Don’t be surprised if you hear people describe New Orleans as a “Northern Caribbean city” rather than a “Southern United States city.” That’s because the inherent culture of La Nouvelle Orleans has its earliest roots in French culture. The city was founded in 1718 by explorers Iberville and Bienville, overlain by Spanish and then modified by infusions of residents from the Caribbean Isles, all before the Americans took over in 1803. And it’s why many first-time visitors — and year-round inhabitants — say New Orleans feels more like Europe than the USA.

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Known as “The City that Care Forgot,” “The Crescent City,” “America’s Most Interesting City,” and, of course, “The Big Easy,” New Orleans offers a lifestyle that is worlds apart from the hustle and bustle of most metropolitan areas. Situated amidst Lake Pontchartrain on the north, the Mississippi River on the south and wetlands all around, the city is a bit of an island itself, a factor that has allowed local traditions to grow and develop during the past centuries so that New Orleans has a quirky character all its own.

Part of the culture is reflected in the food, known around the world for its interesting spices and seafood base. From the haute cuisine of the fine French restaurants to earthy fried oyster po’-boys at neighborhood restaurants, the cuisine reflects the diversity and eccentricities of this port city.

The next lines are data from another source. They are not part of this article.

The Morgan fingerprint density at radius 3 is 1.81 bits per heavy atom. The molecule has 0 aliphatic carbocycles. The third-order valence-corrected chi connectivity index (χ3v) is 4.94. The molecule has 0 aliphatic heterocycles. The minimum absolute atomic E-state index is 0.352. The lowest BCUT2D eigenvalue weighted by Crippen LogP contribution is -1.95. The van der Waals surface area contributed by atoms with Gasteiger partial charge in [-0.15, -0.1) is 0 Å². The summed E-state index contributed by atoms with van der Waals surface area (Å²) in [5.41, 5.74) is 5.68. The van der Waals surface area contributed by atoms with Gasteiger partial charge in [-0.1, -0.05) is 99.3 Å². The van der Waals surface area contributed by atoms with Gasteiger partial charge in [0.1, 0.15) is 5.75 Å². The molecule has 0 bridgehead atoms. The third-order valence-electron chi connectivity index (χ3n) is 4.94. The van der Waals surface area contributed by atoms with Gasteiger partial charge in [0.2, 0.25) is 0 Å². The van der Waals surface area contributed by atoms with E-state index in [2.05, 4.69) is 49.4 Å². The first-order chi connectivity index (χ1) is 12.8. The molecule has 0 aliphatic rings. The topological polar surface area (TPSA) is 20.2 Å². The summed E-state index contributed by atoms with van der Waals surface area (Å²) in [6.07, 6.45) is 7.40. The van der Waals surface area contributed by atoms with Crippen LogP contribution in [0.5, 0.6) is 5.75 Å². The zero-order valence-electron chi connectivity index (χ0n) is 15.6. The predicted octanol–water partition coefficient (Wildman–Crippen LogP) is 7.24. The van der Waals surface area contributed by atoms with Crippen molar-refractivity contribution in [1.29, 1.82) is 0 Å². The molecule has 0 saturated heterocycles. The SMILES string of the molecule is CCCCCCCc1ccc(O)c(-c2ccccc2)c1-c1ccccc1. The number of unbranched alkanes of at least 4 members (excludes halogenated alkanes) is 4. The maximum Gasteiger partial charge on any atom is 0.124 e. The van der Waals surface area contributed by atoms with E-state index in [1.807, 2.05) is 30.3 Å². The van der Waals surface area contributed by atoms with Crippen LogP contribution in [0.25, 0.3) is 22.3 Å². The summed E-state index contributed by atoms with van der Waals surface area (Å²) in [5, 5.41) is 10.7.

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The same holds true with the architecture. In the oldest neighborhoods, there are early examples of French and Spanish masonry buildings, intermingled with newer additions including the iconic “shotgun house,” houses designed to fit on the city’s narrow, deep lots. From the cast-iron filigree of the French Quarter to the Greek revival stateliness of the Garden District and frilly Eastlake double shotguns of Faubourg St. John, the wonderful variety and volume of historic houses make the streetscapes of New Orleans a distinctive and colorful backdrop for everyday life.

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And of course, there’s the music. Though New Orleans jazz and its early masters are universally known, now the brass bands are getting their due, thanks to the media. Mardi Gras Indians — brightly costumed African-American clubs that parade on foot on Mardi Gras day and “Super Sunday” — have their own beat, as do rappers like Lil Wayne and Mystikal, both New Orleans products. Like the food and the architecture, the music of New Orleans reflects the rich heritage of the city.